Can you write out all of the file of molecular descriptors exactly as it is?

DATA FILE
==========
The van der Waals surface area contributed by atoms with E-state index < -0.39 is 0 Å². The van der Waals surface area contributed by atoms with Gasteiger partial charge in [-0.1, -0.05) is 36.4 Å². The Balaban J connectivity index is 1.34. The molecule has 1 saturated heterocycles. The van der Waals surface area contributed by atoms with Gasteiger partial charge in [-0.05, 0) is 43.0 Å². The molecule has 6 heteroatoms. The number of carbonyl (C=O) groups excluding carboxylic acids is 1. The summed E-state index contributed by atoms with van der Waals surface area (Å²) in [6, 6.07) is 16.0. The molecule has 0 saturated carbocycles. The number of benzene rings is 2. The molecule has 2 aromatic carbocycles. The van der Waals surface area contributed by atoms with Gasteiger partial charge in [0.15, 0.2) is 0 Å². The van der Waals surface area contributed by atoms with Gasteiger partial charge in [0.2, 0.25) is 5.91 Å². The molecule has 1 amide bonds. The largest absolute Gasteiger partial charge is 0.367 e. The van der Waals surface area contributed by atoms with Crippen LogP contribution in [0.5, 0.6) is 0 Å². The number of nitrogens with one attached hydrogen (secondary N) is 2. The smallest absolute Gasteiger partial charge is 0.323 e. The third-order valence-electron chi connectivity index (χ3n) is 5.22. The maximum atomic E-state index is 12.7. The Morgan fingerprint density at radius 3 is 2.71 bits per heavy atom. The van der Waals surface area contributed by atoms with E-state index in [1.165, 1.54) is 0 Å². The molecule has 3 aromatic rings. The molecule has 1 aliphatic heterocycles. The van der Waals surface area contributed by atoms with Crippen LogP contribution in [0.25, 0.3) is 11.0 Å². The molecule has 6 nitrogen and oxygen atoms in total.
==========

The van der Waals surface area contributed by atoms with E-state index < -0.39 is 0 Å². The van der Waals surface area contributed by atoms with Gasteiger partial charge in [-0.1, -0.05) is 36.4 Å². The Balaban J connectivity index is 1.34. The molecule has 1 saturated heterocycles. The van der Waals surface area contributed by atoms with Gasteiger partial charge in [-0.05, 0) is 43.0 Å². The molecule has 6 heteroatoms. The number of carbonyl (C=O) groups excluding carboxylic acids is 1. The summed E-state index contributed by atoms with van der Waals surface area (Å²) in [6, 6.07) is 16.0. The molecule has 0 saturated carbocycles. The number of benzene rings is 2. The molecule has 2 aromatic carbocycles. The van der Waals surface area contributed by atoms with Gasteiger partial charge in [0.15, 0.2) is 0 Å². The van der Waals surface area contributed by atoms with Gasteiger partial charge in [0.2, 0.25) is 5.91 Å². The molecule has 1 amide bonds. The largest absolute Gasteiger partial charge is 0.367 e. The van der Waals surface area contributed by atoms with Crippen LogP contribution in [0.5, 0.6) is 0 Å². The number of nitrogens with one attached hydrogen (secondary N) is 2. The smallest absolute Gasteiger partial charge is 0.323 e. The third-order valence-electron chi connectivity index (χ3n) is 5.22. The maximum atomic E-state index is 12.7. The Morgan fingerprint density at radius 3 is 2.71 bits per heavy atom. The van der Waals surface area contributed by atoms with E-state index in [1.165, 1.54) is 0 Å². The molecule has 3 aromatic rings. The molecule has 1 aliphatic heterocycles. The van der Waals surface area contributed by atoms with Crippen LogP contribution in [0.25, 0.3) is 11.0 Å². The molecule has 6 nitrogen and oxygen atoms in total.